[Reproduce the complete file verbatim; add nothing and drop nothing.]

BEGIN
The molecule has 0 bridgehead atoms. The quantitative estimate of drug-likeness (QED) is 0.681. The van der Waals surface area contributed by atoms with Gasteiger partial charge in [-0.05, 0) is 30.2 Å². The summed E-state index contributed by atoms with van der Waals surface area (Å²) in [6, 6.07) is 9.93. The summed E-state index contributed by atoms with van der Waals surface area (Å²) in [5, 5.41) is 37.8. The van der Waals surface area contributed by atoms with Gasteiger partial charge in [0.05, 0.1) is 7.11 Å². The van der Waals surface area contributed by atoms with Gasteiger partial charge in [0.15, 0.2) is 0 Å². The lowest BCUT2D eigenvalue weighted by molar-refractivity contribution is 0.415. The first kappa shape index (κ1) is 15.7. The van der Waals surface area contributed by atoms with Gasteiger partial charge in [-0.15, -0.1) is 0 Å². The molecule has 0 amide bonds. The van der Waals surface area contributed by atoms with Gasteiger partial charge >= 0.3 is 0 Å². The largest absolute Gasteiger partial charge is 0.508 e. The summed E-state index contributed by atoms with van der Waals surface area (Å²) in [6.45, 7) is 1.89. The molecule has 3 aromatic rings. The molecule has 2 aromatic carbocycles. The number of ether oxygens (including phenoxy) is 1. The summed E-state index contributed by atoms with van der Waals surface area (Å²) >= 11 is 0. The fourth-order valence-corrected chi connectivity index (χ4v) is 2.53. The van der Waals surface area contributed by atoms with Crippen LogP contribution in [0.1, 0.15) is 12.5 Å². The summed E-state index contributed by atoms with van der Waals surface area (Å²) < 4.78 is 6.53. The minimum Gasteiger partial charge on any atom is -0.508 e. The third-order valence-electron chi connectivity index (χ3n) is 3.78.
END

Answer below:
The molecule has 0 bridgehead atoms. The quantitative estimate of drug-likeness (QED) is 0.681. The van der Waals surface area contributed by atoms with Gasteiger partial charge in [-0.05, 0) is 30.2 Å². The summed E-state index contributed by atoms with van der Waals surface area (Å²) in [6, 6.07) is 9.93. The summed E-state index contributed by atoms with van der Waals surface area (Å²) in [5, 5.41) is 37.8. The van der Waals surface area contributed by atoms with Gasteiger partial charge in [0.05, 0.1) is 7.11 Å². The van der Waals surface area contributed by atoms with Gasteiger partial charge in [0.15, 0.2) is 0 Å². The lowest BCUT2D eigenvalue weighted by molar-refractivity contribution is 0.415. The first kappa shape index (κ1) is 15.7. The van der Waals surface area contributed by atoms with Gasteiger partial charge in [-0.15, -0.1) is 0 Å². The molecule has 0 amide bonds. The van der Waals surface area contributed by atoms with Gasteiger partial charge >= 0.3 is 0 Å². The largest absolute Gasteiger partial charge is 0.508 e. The summed E-state index contributed by atoms with van der Waals surface area (Å²) in [6.45, 7) is 1.89. The molecule has 3 aromatic rings. The molecule has 2 aromatic carbocycles. The number of ether oxygens (including phenoxy) is 1. The summed E-state index contributed by atoms with van der Waals surface area (Å²) >= 11 is 0. The fourth-order valence-corrected chi connectivity index (χ4v) is 2.53. The van der Waals surface area contributed by atoms with Crippen LogP contribution in [0.1, 0.15) is 12.5 Å². The summed E-state index contributed by atoms with van der Waals surface area (Å²) < 4.78 is 6.53. The minimum Gasteiger partial charge on any atom is -0.508 e. The third-order valence-electron chi connectivity index (χ3n) is 3.78.